The best way to know the self is feeling oneself at the moments of reckoning. The feeling of being alone, just with your senses, may lead you to think more consciously. More and more of such moments may sensitize ‘you towards you’, towards others. We become regular with introspection and retrospection. We get ‘the’ gradual connect to the higher self we may name Spirituality or God or just a Humane Conscious. We tend to get a rhythm again in life. We need to learn the art of being lonely in crowd while being part of the crowd. A multitude of loneliness in mosaic of relations! One needs to feel it severally, with conscience, before making it a way of life. One needs to live several such lonely moments. One needs to live severallyalone.

Tuesday 7 November 2017


Liechtenstein is a tiny landlocked principality between Switzerland and Austria. The 160 Sq. Km. country that is almost one-tenth of Delhi’s 1500 Sq. Km. is known as a tax haven and its 38000 residents owe much of its wealth to illegal financial transactions through it’s over a dozen banks and many trusts. Liechtenstein is one of the richest countries of the world with its GDP per capita ($179,478.58) being highest in the world. 

Earlier this year, on March 21, Finance Minister Arun Jaitley informed the Rajya Sabha during the Question Hour that the probe into the Indian names stashing black money in Liechtenstein banks was complete and undeclared income of around Rs 6500 crore was found.  

The Liechtenstein scandal broke in February 2008 when a bank employee sold incriminating data to various countries containing names of account holders. In March 2009, under Indo-Germany Double Taxation Avoidance Convention, India got a list from the German government with names and details of Indians having accounts in Liechtenstein’s LGT Bank. 

Since then, there have been many reports of Indians stashing their wealth in Liechtenstein, creating controversies and becoming a source of political mud-slinging in the country. From time to time, many news organisations have dug in and published list of account holders but there had been no clear official word about it from the Government of India until the Supreme Court forced it to do so.  

Though the government launched a probe on the list provided by Germany, it never looked in hurry to take it to a logical conclusion. It, in fact, desisted from making the names public in the name of confidentiality clause with Germany and even resisted the Supreme Court order for three years before finally giving in.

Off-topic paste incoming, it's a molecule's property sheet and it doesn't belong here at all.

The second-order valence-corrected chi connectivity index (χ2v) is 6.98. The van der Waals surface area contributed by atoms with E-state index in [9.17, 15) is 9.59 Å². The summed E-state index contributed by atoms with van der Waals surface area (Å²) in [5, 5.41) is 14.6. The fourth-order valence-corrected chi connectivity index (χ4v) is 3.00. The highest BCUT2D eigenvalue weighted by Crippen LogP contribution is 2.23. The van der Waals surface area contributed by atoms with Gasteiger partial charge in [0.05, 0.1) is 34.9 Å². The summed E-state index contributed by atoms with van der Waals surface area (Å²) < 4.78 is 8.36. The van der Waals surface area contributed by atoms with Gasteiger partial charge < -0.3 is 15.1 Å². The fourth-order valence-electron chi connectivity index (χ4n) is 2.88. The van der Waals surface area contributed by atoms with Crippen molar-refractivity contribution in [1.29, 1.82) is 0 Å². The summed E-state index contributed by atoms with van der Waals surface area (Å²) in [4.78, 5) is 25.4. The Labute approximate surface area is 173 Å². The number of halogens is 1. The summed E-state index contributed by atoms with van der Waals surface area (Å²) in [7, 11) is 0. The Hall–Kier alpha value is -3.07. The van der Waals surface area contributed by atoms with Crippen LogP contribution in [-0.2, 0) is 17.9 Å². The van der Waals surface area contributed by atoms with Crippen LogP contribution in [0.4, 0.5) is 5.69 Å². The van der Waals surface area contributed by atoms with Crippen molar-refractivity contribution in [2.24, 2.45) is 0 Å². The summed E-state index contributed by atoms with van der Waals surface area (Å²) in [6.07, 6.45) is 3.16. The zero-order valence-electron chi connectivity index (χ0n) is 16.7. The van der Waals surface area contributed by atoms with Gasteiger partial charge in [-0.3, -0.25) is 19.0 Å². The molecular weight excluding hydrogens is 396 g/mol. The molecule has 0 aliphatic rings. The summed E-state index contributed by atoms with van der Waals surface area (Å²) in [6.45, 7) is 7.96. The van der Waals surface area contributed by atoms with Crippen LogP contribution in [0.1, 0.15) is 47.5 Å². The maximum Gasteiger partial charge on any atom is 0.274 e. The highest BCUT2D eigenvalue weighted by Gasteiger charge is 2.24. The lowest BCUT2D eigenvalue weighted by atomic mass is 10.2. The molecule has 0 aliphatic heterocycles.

The Supreme Court, in its July 4, 2011 order, had clearly laid out directives to make the names in the LGT list public and to constitute a Special Investigating Team (SIT) to comprehensively investigate the black money issue while hearing a petition filed by Ram Jethmalani and five others in the Supreme Court in 2009 to direct the government to recover the money stashed by Indians in foreign banks. The petition was filed against the Union of India, the Reserve Bank of India (RBI), the Securities Exchange Board of India (SEBI), the Enforcement Directorate (ED) and the Central Board of Direct Taxes (CBDT). 

On April 29, 2014, then Manmohan Singh’s United Progressive Alliance (UPA) government, submitted an affidavit the Supreme Court revealing names of 18 people. The affidavit also named the trusts involved. While prosecution had been initiated against them, the centre also informed the court that it had found no grounds of tax evasion in eight other cases and requested not to make them public. 

Ambrunova Trust and Marline Management: Manoj Dhupelia and Rupal Dhupelia, Bhavya Manoj Dhupelia, Mohan Manoj Dhupelia, Ambrish Manoj Dhupelia
Manichi Trust: Hasmuk Ishwarlal Gandhi, Chintan Hasmukh Gandhi, Madhu Hasmukh Gandhi, Late Mirav Hasmukh Gandhi
Ruvisha Trust: Rajesh Chandrakant Gandhi, Chandrakant Ishwarlal Gandhi, Viraj Chandrakant Gandhi, Dhanalaxmi Chandrakant Gandhi 
Dainese Stiftung Trust: Arunkumar Ramniklal Mehta 
Dryade Satiftunf Trust: Harshad Ramnikal Mehta
Webster Foundation: KM Mammen
Urvashi Foundation: Arun Kochhar
Raj Foundation: Ashok Jaipuria


“It is respectfully submitted that the information regarding deposits/outstanding amounts in the accounts maintained by 12 trusties/entities with LGT bank in Liechtenstein was received by government from German tax authorities in March 2009 under the Indo-Germany Double Taxation Avoidance Convention.” 

“The 12 trusts/entities involved 26 individuals of Indian origin. Out of the 26 cases, investigations in 18 cases have been concluded by the I-T department and prosecutions have been launched in 17 cases (one tax payer has expired).” 


But the UPA government still did not come up with any word on forming the black money SIT. It, in fact, tried all to kill the issue. First it resisted any notion of forming the SIT during hearings but when it failed, the government filed an application to recall the entire 2011 verdict which was also dismissed by the apex court on March 26, 2014. But to stall the SIT formation, the UPA government again filed a review petition on May 8, 2014. It was also bound to be dismissed by the Supreme Court as it too had highlighted the same grounds as in its earlier appeals. 

The 2014 parliamentary elections ousted the Manmohan government and Delhi’s power corridors were replaced by the National Democratic Alliance (NDA) government led by Narendra Modi which, in its first official decision, constituted the black money SIT to headed by Justice (Retd.) M.B. Shah.